This brings us to one of the largest improvements over last year's edition: floor moves. It's relatively unthinkable to exclude sit-ups, push-ups or planks in a workout, so I'm glad to see these added in. However, due to the way Kinect must analyze your full form -- from the side -- it will have you twisting your head sideways towards the screen, trying to get a look at how you're doing in terms of form, speed, and success. You can take a peek, but what you're supposed to do is listen to the audible "dings" and voice instruction to follow along.
It doesn't really explain this to you, though, which is frustrating and even a bit dangerous. It would help if this was made more clear, and perhaps there were replays to encourage you to review your work after, not during. I've seen complaints condemning the floor workouts because of how this feels, but the truth is it's crucial that Ubisoft added them in. At the gym, you'd have to look in the mirror the same awkward way, and you shouldn't really have your head up then either. Unfortunately, it's something you'll have to get used to. It's just not clear or intuitive, and it needs to be.
Another major improvement is that the Kinect sensor is actually less sensitive. Yes, less. This is a good thing. With the previous edition, it was trying slapping your wrist all the time, and that would have many "failing" to pull off the moves. It was discouraging and distracting. In the 2012 release, you won't feel as scolded. I found the sensor feels about 75% accurate. It's good, but not great. Sometimes you know you're doing a good job, but you're just not getting credit. It is also counter-balanced with a bit of clever verbal feedback. Your Shape might tell you "keep your head up" as a reminder. In truth, it has little to do with what your body is actually doing. Because even if your form is off in the following moment, it will tell you positively, "that's it!" I wish it was truly advanced enough to be able to help you correct the right parts of your form, but I'll give it a nod here. The positive reinforcement isn't all bad.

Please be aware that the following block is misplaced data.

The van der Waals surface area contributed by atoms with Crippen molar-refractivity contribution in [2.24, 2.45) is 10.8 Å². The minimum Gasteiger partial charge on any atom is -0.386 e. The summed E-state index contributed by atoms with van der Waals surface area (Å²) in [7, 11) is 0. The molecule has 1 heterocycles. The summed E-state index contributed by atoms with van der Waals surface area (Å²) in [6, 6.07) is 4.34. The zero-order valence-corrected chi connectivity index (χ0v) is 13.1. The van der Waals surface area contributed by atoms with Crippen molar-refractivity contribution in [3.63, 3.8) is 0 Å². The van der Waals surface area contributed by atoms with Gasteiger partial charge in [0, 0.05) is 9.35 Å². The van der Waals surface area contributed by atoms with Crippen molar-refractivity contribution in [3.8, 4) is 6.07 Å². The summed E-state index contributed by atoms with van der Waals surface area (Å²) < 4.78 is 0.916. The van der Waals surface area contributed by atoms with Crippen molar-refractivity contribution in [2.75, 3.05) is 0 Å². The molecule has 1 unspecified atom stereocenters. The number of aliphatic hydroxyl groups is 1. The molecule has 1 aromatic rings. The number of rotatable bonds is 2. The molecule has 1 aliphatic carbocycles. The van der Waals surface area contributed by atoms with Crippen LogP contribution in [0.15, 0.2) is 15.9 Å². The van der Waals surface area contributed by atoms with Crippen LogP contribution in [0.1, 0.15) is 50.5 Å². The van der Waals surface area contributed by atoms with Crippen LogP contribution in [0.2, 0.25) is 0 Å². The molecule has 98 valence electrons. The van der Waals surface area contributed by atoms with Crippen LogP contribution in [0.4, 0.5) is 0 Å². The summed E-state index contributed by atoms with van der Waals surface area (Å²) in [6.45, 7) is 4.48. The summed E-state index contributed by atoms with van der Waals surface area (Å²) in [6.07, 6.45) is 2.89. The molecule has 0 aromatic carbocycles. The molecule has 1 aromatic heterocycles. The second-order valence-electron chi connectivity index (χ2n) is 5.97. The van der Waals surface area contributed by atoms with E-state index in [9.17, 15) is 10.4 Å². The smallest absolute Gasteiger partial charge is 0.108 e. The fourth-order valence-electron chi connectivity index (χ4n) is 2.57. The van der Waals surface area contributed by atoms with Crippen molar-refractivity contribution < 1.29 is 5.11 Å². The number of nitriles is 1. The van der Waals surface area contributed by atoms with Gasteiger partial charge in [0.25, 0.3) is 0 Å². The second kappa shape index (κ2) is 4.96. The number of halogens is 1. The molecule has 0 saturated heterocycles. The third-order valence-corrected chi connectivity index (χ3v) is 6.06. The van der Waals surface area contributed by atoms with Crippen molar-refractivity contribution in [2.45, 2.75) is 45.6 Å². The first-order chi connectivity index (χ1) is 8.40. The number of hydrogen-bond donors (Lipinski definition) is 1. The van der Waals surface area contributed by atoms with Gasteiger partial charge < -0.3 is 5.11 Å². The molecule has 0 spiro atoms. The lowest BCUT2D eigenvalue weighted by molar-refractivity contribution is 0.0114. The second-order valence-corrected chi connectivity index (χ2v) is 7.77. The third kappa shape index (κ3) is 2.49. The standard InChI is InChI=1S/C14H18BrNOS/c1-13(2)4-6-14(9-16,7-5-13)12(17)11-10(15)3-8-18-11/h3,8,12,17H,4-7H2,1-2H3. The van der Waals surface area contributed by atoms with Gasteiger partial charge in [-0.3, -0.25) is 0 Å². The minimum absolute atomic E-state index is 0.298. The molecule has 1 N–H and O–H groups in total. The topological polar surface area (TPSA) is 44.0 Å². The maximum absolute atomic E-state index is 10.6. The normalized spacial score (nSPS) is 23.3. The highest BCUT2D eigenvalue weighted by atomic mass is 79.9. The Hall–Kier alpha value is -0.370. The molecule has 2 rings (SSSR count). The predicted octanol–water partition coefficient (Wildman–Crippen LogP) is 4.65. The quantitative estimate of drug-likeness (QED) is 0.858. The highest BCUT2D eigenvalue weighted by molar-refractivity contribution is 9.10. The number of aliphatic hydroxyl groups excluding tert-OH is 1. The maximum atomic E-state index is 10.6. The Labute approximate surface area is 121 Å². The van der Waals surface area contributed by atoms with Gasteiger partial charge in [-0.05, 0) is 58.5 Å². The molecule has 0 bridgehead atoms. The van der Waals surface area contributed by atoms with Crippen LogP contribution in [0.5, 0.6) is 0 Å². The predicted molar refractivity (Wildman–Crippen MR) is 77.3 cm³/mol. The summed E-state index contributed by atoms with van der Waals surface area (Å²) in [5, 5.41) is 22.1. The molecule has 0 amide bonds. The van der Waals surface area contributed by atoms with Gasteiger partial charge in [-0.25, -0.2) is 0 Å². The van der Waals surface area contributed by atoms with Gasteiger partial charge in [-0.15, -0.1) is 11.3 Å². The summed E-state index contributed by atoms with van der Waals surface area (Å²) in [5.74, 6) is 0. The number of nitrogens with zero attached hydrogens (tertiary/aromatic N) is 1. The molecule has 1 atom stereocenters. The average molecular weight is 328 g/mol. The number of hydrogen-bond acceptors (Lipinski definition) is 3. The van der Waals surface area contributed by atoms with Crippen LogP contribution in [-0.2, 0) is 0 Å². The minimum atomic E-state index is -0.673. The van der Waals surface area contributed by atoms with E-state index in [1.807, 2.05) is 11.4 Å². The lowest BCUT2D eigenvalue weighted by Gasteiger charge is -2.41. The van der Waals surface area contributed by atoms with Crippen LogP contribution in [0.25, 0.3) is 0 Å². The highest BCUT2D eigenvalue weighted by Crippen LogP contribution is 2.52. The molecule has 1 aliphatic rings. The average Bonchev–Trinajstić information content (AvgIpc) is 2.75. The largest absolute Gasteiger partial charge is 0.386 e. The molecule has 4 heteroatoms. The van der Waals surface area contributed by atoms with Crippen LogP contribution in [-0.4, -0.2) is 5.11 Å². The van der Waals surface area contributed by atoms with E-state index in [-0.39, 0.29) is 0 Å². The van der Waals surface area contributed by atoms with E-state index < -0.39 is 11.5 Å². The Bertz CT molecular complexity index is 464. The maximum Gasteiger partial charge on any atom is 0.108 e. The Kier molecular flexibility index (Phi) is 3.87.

If you're at a higher level of fitness awareness, or want to progress your workout success, you're going to need a range of dumbbells handy. Anywhere from two to 20 lbs. is plenty. You'll feel a burn without the weights, but you'll need some resistance if you want to make the most of it. That's the hard reality here: it's still not a replacement for the gym, and you'll need to make the incremental investment in weights if you want to grow.
It terms of tracking progress, it lacks the element of statistics here. In fitness you want to set goals, keep track of repetitions or weight limits. Your only options in Your Shape are to repeat the routines, which vary from quick and simple to longer and more advanced. It just feels a bit flat. You don't enter the same workout with a clear, higher goal. That's not to say there aren't some challenging options, but ultimately -- like the previous installment -- you may get bored by the rinse and repeat feeling once you've done the routines. If you just want to get in and get out, its straightforward approach is appealing.
This is where Your Shape for Kinect places its bets and excels. It's for those that want a variety of effective activities without an overload of options. You can warm up by jogging through an albeit simple but virtual cityscape, learning a few real facts about London's landmarks; you can jump rope, planting your feet in sync with colored markers; you can try Latin or hip hop dance routines; or, my favorite, you can punch and kick virtual blocks. It even has a few multiplayer modes with the warm-ups, which is a bonus for the family and kids.